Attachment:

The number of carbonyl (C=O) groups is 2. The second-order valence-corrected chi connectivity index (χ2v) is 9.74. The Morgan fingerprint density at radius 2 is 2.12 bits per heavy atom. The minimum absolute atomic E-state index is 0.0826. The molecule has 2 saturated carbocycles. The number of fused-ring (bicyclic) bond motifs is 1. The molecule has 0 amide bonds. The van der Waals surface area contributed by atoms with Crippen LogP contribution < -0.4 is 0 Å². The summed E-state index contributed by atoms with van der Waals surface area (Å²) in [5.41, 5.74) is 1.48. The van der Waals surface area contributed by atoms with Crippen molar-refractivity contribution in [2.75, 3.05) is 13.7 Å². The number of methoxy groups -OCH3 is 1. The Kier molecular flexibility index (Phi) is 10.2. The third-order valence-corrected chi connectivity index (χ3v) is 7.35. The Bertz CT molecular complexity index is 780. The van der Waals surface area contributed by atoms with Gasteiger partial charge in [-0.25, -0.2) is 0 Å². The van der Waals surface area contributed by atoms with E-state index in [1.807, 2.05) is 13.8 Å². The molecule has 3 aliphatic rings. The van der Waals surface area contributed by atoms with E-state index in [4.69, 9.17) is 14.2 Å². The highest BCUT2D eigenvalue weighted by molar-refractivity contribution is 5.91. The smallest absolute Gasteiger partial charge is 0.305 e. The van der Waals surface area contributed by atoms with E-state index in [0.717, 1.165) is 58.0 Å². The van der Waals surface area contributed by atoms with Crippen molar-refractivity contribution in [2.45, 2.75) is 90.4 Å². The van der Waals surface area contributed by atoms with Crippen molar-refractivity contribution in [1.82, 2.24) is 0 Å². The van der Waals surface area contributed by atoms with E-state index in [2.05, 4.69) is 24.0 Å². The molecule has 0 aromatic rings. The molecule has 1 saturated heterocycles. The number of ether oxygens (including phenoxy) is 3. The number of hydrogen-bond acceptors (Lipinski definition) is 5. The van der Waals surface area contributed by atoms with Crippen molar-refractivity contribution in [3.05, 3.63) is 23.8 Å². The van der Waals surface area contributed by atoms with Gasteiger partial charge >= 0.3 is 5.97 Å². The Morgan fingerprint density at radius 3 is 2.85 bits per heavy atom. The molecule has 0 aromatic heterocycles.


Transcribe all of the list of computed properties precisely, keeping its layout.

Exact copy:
The number of carbonyl (C=O) groups is 2. The second-order valence-corrected chi connectivity index (χ2v) is 9.74. The Morgan fingerprint density at radius 2 is 2.12 bits per heavy atom. The minimum absolute atomic E-state index is 0.0826. The molecule has 2 saturated carbocycles. The number of fused-ring (bicyclic) bond motifs is 1. The molecule has 0 amide bonds. The van der Waals surface area contributed by atoms with Crippen LogP contribution < -0.4 is 0 Å². The summed E-state index contributed by atoms with van der Waals surface area (Å²) in [5.41, 5.74) is 1.48. The van der Waals surface area contributed by atoms with Crippen molar-refractivity contribution in [2.75, 3.05) is 13.7 Å². The number of methoxy groups -OCH3 is 1. The Kier molecular flexibility index (Phi) is 10.2. The third-order valence-corrected chi connectivity index (χ3v) is 7.35. The Bertz CT molecular complexity index is 780. The van der Waals surface area contributed by atoms with Gasteiger partial charge in [-0.25, -0.2) is 0 Å². The van der Waals surface area contributed by atoms with E-state index in [1.807, 2.05) is 13.8 Å². The molecule has 3 aliphatic rings. The van der Waals surface area contributed by atoms with E-state index in [4.69, 9.17) is 14.2 Å². The highest BCUT2D eigenvalue weighted by molar-refractivity contribution is 5.91. The smallest absolute Gasteiger partial charge is 0.305 e. The van der Waals surface area contributed by atoms with E-state index in [0.717, 1.165) is 58.0 Å². The van der Waals surface area contributed by atoms with Crippen molar-refractivity contribution in [2.45, 2.75) is 90.4 Å². The van der Waals surface area contributed by atoms with Crippen molar-refractivity contribution in [1.82, 2.24) is 0 Å². The van der Waals surface area contributed by atoms with E-state index in [2.05, 4.69) is 24.0 Å². The molecule has 0 aromatic rings. The molecule has 1 saturated heterocycles. The number of ether oxygens (including phenoxy) is 3. The number of hydrogen-bond acceptors (Lipinski definition) is 5. The van der Waals surface area contributed by atoms with Crippen molar-refractivity contribution in [3.05, 3.63) is 23.8 Å². The van der Waals surface area contributed by atoms with Gasteiger partial charge >= 0.3 is 5.97 Å². The Morgan fingerprint density at radius 3 is 2.85 bits per heavy atom. The molecule has 0 aromatic heterocycles.